The Sheffield Live Music Scene



You would expect a city with a large university student population to have some dance clubs and other live music venues that cater to a young crowd. To say that about Sheffield is an extreme understatement. The vibrant live music scene in the city has been the soundtrack to life for citizens of Sheffield for over 30 years.

Past and present Sheffield musicians have enjoyed great success. Names from the not too distant past include Joe Cocker, Pulp's Jarvis Cocker, Def Leppard, The Human League to name a few. More recently the Arctic Monkeys, Pink Grease, and The Long Blonds are very popular in and outside of Sheffield. The live music venues, such as clubs, pubs, halls, and stadiums fill the air with music, and vibrate the cities streets with a baseline.

So many talented acts come from Sheffield that is seems an odd coincidence. Perhaps something in the water that helps vocal cords develop, not likely, but something has to explain the large volume of musicians coming out of this fairly small area. Well, it's not that big of a mystery.

It seems that in the early 1980s when the steel industry was on a down turn, someone on the Sheffield City Council heard about the big money involved in music. The multi-million dollar incomes of rock stars looked like an attractive way to bring a lot of money into the city. By 1982, a year that saw double-digit unemployment rates and 20,000 jobs lost, the City Council decided to do something about it by producing a few rock stars of their own.

It may not have occurred quite that way, but the fact is, the council got involved in the music business. They figured out that to have a great income producing music scene several things were needed. An infrastructure for the music industry was necessary, so the Council began funding projects related to music. A recording studio was needed to attract top acts and lot of live music venues were needed to showcase the local talent.

Sheffield City Trust owns Sheffield International Venues and operates Hallam FM Arena, and Sheffield City Hall to name a few of the 13 venues for music, sports, and entertainment. (SVI) Sheffield International Venues vision is to promote Sheffield as an international and cultural centre point for sport, leisure and entertainment, something they have been quite successful at doing since 1988.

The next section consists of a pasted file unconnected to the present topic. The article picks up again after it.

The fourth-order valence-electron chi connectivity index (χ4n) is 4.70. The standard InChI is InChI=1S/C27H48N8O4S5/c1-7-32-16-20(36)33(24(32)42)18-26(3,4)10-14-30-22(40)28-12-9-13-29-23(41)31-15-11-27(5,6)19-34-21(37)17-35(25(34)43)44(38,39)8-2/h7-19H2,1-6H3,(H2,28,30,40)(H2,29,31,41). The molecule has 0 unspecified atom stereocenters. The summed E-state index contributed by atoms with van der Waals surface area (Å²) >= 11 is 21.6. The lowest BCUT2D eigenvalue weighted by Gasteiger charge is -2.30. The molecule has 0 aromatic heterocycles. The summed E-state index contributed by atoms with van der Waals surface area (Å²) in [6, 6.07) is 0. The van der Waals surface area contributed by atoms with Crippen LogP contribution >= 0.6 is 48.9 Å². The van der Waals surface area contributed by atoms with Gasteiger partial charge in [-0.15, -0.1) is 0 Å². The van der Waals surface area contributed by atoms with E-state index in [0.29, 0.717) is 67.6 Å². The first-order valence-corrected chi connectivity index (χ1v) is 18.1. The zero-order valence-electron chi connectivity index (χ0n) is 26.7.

Red Tape Studios is a training site for Sheffield City Council. It offers training to people interested in careers in the music business. Band Development, Band and Artist management, Music Technology, Music Business Courses and even DJ training courses are available. Because these courses are part of a local government backed system, they are competitively priced and the program really helps promote the music scene in Sheffield.

Of course the City Council offers other training units. Aspiring caterers, (if there is such a thing) can train at Sheaf Training alongside aspiring construction workers and customer service representatives. Tritec Computer Training is the City Council's IT training ground and every city has at least one of these. The fact that the city recognizes and promotes popular music is just so surprising, and what's more exciting and surprising is how well it works.

That answers the question how one small area can produce so many talented musicians. Not really a mystery, it's more of a plan. Council backing is only a small part of the music scene however, and the venues that have been committed to growing the live music scene for the past twenty five or thirty years deserve much of the credit as well.

The Leadmill celebrated its silver anniversary in 2005, and has grown from a derelict flour mill in a rundown part of the city during the last stages of the steel industry's demise. Unemployment and hopelessness was the consensus among young people at the time. A group of volunteers, students, artists, and unemployed people, who described themselves as "insane but likable" came together to set up a centre for arts and music for people like themselves who had nowhere to go.

The Leadmill has grown into a landmark, and the live music has grown legendary. The opening in 1980 of what was a performing arts center with jazz, pop bands, theatre, education workshops, and club nights began a tradition of live music that venues the world over have tried to emulate. The "insane but likable" founders turned out to be visionaries, except when they turned down a strange young blonde girl for a gig in 1983 who turned out to be Madonna. But who would have thought a club where the toilets backed up onto the dance floor would do so well. It's not the bricks and mortar, but the bands and the experiences of the people who have been there time and time again that are memorable. The Leadmill is a launching pad for stars in the music business, and the place to see up and coming musicians in Sheffield.

The Leadmill is of course not the only famous live music venue in town, and is just one of the great live venues. There is a club in Sheffield for whatever your taste is. Live Music, DJ & MC stuff, techno, synthpop, indiepoppunk, and whatever other combinations of music are left over are represented somewhere in the city. Starting from a forward thinking city council and bright young people who love music, the city of Sheffield has been producing musicians like other cities produce butchers for the past 30 years.

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